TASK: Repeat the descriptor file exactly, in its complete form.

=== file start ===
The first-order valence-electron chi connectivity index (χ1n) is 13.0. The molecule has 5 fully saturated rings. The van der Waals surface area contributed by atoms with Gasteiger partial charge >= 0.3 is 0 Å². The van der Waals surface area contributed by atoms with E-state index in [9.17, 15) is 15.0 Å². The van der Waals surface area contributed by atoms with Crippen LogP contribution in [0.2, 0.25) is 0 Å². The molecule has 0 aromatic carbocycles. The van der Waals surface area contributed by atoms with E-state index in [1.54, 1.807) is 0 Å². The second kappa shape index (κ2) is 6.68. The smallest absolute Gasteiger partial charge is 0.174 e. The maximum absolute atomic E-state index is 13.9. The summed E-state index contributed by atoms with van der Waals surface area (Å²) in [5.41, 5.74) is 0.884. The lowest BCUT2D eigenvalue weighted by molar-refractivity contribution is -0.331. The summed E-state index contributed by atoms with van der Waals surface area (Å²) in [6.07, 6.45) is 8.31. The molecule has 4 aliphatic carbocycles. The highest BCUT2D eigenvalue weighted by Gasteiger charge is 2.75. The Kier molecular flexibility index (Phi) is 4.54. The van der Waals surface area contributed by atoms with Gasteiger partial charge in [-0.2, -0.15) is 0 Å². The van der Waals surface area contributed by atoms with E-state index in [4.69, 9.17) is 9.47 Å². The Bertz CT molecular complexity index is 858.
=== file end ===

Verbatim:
The first-order valence-electron chi connectivity index (χ1n) is 13.0. The molecule has 5 fully saturated rings. The van der Waals surface area contributed by atoms with Gasteiger partial charge >= 0.3 is 0 Å². The van der Waals surface area contributed by atoms with E-state index in [9.17, 15) is 15.0 Å². The van der Waals surface area contributed by atoms with Crippen LogP contribution in [0.2, 0.25) is 0 Å². The molecule has 0 aromatic carbocycles. The van der Waals surface area contributed by atoms with E-state index in [1.54, 1.807) is 0 Å². The second kappa shape index (κ2) is 6.68. The smallest absolute Gasteiger partial charge is 0.174 e. The maximum absolute atomic E-state index is 13.9. The summed E-state index contributed by atoms with van der Waals surface area (Å²) in [5.41, 5.74) is 0.884. The lowest BCUT2D eigenvalue weighted by molar-refractivity contribution is -0.331. The summed E-state index contributed by atoms with van der Waals surface area (Å²) in [6.07, 6.45) is 8.31. The molecule has 4 aliphatic carbocycles. The highest BCUT2D eigenvalue weighted by Gasteiger charge is 2.75. The Kier molecular flexibility index (Phi) is 4.54. The van der Waals surface area contributed by atoms with Gasteiger partial charge in [-0.2, -0.15) is 0 Å². The van der Waals surface area contributed by atoms with E-state index in [4.69, 9.17) is 9.47 Å². The Bertz CT molecular complexity index is 858.